Rut Is Gaining Momentum
Overall Activity Status: I have a mixed bag of reports this week. Some sources in north Texas report good movement...
Overall Activity Status: I have a mixed bag of reports this week. Some sources in north Texas report good movement and multiple buck sightings, while others report few to no sightings in the same area. Bucks that disappeared have reappeared on trail cameras, and frequent faces are missing. During the rut, virtually every buck will make at least one excursion outside its home range, traveling anywhere from 1 to 5 miles. So it’s possible to lose track of familiar bucks and see new bucks you’ve never seen before. Hunting can be hot in one area and ice cold just a few miles away, ice cold. Most folks in north Texas and the Panhandle agree the rut is on and gaining momentum.
Fighting: I’m hearing no new reports of actual fights, but many reports of quality bucks missing tines. Any time you hunt in an area that has a close buck-to-doe ratio, there’s going to be more competition between bucks. Broken tines are the result.
Rub Making: There are no fresh rubs, but I’ve been exploring some new areas and finding rubs from earlier in the season. All of them are on mesquite trees.
Scrape Making:** I recently watched a young 8-point approach a scrape I’d freshened up with doe-in-heat lure. The 1 ½-year-old buck circled the scrape, obviously curious, but seemed more intimidated. He never worked the scrape, but just sniffed it from downwind. I’ve watched older bucks (3 ½-year-olds) work the same scrape several times in the last two weeks.
Chasing: My friend Kelley Sims is hunting a big 10-point. He’s seen the buck several times. Most recently, the big-bodied Panhandle buck chased a doe within 30 yards of his tripod, but Kelley had no opportunity for a shot with his bow. According to Kelley, the buck was completely enthralled with the girls.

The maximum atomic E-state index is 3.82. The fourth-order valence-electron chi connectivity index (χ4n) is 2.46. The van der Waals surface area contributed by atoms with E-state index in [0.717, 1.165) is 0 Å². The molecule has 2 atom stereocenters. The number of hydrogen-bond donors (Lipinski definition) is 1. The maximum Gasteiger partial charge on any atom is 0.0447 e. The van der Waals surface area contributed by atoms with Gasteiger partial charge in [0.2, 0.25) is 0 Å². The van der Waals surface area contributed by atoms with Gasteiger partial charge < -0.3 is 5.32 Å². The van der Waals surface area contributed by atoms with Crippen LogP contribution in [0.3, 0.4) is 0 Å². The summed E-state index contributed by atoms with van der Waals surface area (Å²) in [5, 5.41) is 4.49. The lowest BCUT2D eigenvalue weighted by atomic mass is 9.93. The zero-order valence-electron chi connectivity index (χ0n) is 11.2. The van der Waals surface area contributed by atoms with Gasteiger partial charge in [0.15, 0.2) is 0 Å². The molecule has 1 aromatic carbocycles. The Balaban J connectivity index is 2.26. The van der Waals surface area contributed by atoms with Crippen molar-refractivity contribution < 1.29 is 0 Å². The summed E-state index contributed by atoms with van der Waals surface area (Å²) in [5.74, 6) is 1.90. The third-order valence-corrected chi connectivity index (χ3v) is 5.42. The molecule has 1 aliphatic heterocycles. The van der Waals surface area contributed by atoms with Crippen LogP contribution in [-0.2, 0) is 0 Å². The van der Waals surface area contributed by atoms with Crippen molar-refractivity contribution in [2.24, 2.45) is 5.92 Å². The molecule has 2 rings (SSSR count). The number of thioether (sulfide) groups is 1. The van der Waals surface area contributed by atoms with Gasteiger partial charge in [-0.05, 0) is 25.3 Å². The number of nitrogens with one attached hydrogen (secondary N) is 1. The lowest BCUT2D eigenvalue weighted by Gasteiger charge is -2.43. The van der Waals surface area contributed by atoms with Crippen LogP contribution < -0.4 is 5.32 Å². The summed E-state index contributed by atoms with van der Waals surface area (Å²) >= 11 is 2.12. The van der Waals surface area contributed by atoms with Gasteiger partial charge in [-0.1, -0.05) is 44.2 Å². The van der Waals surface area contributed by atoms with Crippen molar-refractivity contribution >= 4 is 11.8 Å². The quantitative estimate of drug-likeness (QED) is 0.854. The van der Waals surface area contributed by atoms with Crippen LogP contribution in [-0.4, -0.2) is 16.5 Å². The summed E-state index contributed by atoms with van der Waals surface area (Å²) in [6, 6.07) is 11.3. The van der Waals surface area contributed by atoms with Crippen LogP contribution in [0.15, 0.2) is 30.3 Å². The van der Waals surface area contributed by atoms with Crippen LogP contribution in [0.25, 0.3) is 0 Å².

Daytime Movement: Again, reports are mixed. In the past week, I’ve seen fewer does and bucks in places where just ten days ago I saw several quality bucks in daylight. In western Oklahoma, Shawn Hoover reports few deer sightings. I’m not sure if the bucks have relocated, or if they are locked up in the brush with a hot doe.
Estrous Sign: Kyle Barbour, hunting in the eastern Texas Panhandle, tells of seeing a doe bedded off the highway near his hunting land. When she jumped up, he saw that a fine buck was with her. The pair ran into his hunting area. If that doe is in heat and stays on the land, she could really amp up the buck activity there. At this time of year, if you see a single doe, look closely all around her for a tending buck. One could even be bedded nearby.
X Factor: November 17 was the opening day of Texas’ Panhandle mule deer season. I’ve already heard of several big bucks going down in broken canyon country and near agriculture, such as wheat or milo stubble fields. Texas’ mule deer season for the Trans-Pecos counties opens on November 23. November 17 was also the opening of Oklahoma’s rifle season. My friend Shawn Hoover, above, killed this 156-inch, 10-point whitetail in western Oklahoma with his single shot rifle on opening day. It was the only deer he saw that morning.